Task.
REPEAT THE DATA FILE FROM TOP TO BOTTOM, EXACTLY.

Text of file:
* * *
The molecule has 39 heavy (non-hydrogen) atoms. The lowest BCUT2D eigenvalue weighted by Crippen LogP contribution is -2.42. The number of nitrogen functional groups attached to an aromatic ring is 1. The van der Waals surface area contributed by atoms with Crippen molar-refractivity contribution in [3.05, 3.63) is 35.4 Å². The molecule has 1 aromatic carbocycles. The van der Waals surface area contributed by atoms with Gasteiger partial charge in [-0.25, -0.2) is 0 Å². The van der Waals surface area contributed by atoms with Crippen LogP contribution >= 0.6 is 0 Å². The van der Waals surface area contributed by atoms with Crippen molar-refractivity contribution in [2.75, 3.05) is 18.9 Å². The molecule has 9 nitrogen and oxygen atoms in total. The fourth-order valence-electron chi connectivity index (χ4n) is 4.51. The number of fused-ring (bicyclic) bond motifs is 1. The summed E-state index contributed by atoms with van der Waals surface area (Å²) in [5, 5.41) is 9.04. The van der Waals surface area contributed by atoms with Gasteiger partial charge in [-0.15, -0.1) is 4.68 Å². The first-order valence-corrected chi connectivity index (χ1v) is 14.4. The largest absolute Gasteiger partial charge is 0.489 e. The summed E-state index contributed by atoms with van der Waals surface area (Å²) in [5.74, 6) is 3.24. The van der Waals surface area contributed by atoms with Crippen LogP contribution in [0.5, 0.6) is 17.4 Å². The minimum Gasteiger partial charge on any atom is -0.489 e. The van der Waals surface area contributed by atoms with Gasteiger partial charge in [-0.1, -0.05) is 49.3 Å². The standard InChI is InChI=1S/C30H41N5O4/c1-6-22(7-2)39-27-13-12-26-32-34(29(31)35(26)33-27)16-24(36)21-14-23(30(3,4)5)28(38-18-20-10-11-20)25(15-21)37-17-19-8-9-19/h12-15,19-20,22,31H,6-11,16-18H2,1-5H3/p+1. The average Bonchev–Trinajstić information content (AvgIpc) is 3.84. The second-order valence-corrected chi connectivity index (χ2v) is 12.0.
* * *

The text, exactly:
The molecule has 39 heavy (non-hydrogen) atoms. The lowest BCUT2D eigenvalue weighted by Crippen LogP contribution is -2.42. The number of nitrogen functional groups attached to an aromatic ring is 1. The van der Waals surface area contributed by atoms with Crippen molar-refractivity contribution in [3.05, 3.63) is 35.4 Å². The molecule has 1 aromatic carbocycles. The van der Waals surface area contributed by atoms with Gasteiger partial charge in [-0.25, -0.2) is 0 Å². The van der Waals surface area contributed by atoms with Crippen LogP contribution >= 0.6 is 0 Å². The van der Waals surface area contributed by atoms with Crippen molar-refractivity contribution in [2.75, 3.05) is 18.9 Å². The molecule has 9 nitrogen and oxygen atoms in total. The fourth-order valence-electron chi connectivity index (χ4n) is 4.51. The number of fused-ring (bicyclic) bond motifs is 1. The summed E-state index contributed by atoms with van der Waals surface area (Å²) in [5, 5.41) is 9.04. The van der Waals surface area contributed by atoms with Gasteiger partial charge in [-0.15, -0.1) is 4.68 Å². The first-order valence-corrected chi connectivity index (χ1v) is 14.4. The largest absolute Gasteiger partial charge is 0.489 e. The summed E-state index contributed by atoms with van der Waals surface area (Å²) in [5.74, 6) is 3.24. The van der Waals surface area contributed by atoms with Crippen LogP contribution in [0.5, 0.6) is 17.4 Å². The minimum Gasteiger partial charge on any atom is -0.489 e. The van der Waals surface area contributed by atoms with Gasteiger partial charge in [-0.1, -0.05) is 49.3 Å². The standard InChI is InChI=1S/C30H41N5O4/c1-6-22(7-2)39-27-13-12-26-32-34(29(31)35(26)33-27)16-24(36)21-14-23(30(3,4)5)28(38-18-20-10-11-20)25(15-21)37-17-19-8-9-19/h12-15,19-20,22,31H,6-11,16-18H2,1-5H3/p+1. The average Bonchev–Trinajstić information content (AvgIpc) is 3.84. The second-order valence-corrected chi connectivity index (χ2v) is 12.0.